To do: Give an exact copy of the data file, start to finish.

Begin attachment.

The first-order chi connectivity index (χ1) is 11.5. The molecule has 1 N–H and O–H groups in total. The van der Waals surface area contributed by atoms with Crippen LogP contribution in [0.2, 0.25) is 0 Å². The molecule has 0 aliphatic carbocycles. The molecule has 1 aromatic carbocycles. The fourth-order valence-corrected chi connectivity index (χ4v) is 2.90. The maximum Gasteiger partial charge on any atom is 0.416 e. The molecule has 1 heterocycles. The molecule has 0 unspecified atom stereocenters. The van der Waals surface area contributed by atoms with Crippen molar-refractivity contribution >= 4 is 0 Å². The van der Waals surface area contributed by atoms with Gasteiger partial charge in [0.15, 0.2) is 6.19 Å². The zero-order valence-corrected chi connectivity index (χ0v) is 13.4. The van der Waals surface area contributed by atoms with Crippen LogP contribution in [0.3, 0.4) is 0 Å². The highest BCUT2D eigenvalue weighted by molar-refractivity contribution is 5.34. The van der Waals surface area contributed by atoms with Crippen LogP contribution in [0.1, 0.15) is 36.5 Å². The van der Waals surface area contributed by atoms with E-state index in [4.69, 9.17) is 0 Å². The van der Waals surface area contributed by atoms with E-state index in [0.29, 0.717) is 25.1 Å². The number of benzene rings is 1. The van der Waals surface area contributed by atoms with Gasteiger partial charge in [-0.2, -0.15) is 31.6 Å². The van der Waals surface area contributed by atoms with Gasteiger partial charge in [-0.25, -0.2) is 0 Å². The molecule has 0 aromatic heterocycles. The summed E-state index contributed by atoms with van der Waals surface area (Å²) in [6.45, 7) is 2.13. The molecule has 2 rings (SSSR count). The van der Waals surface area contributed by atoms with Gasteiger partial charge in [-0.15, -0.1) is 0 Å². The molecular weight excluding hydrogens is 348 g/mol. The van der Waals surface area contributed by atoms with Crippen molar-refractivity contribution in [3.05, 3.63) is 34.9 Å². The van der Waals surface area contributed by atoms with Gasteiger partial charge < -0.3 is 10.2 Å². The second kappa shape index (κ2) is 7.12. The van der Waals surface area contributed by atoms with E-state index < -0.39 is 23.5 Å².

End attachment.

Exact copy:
The first-order chi connectivity index (χ1) is 11.5. The molecule has 1 N–H and O–H groups in total. The van der Waals surface area contributed by atoms with Crippen LogP contribution in [0.2, 0.25) is 0 Å². The molecule has 0 aliphatic carbocycles. The molecule has 1 aromatic carbocycles. The fourth-order valence-corrected chi connectivity index (χ4v) is 2.90. The maximum Gasteiger partial charge on any atom is 0.416 e. The molecule has 1 heterocycles. The molecule has 0 unspecified atom stereocenters. The van der Waals surface area contributed by atoms with Crippen molar-refractivity contribution >= 4 is 0 Å². The van der Waals surface area contributed by atoms with Gasteiger partial charge in [0.15, 0.2) is 6.19 Å². The zero-order valence-corrected chi connectivity index (χ0v) is 13.4. The van der Waals surface area contributed by atoms with Crippen LogP contribution in [0.3, 0.4) is 0 Å². The highest BCUT2D eigenvalue weighted by molar-refractivity contribution is 5.34. The van der Waals surface area contributed by atoms with Crippen LogP contribution in [0.1, 0.15) is 36.5 Å². The van der Waals surface area contributed by atoms with E-state index in [4.69, 9.17) is 0 Å². The van der Waals surface area contributed by atoms with E-state index in [0.29, 0.717) is 25.1 Å². The number of benzene rings is 1. The van der Waals surface area contributed by atoms with Gasteiger partial charge in [-0.2, -0.15) is 31.6 Å². The van der Waals surface area contributed by atoms with Gasteiger partial charge in [-0.25, -0.2) is 0 Å². The molecule has 0 aromatic heterocycles. The summed E-state index contributed by atoms with van der Waals surface area (Å²) in [6.45, 7) is 2.13. The molecule has 2 rings (SSSR count). The van der Waals surface area contributed by atoms with Gasteiger partial charge in [-0.15, -0.1) is 0 Å². The molecular weight excluding hydrogens is 348 g/mol. The van der Waals surface area contributed by atoms with Crippen molar-refractivity contribution in [3.05, 3.63) is 34.9 Å². The van der Waals surface area contributed by atoms with Gasteiger partial charge < -0.3 is 10.2 Å². The second kappa shape index (κ2) is 7.12. The van der Waals surface area contributed by atoms with E-state index < -0.39 is 23.5 Å².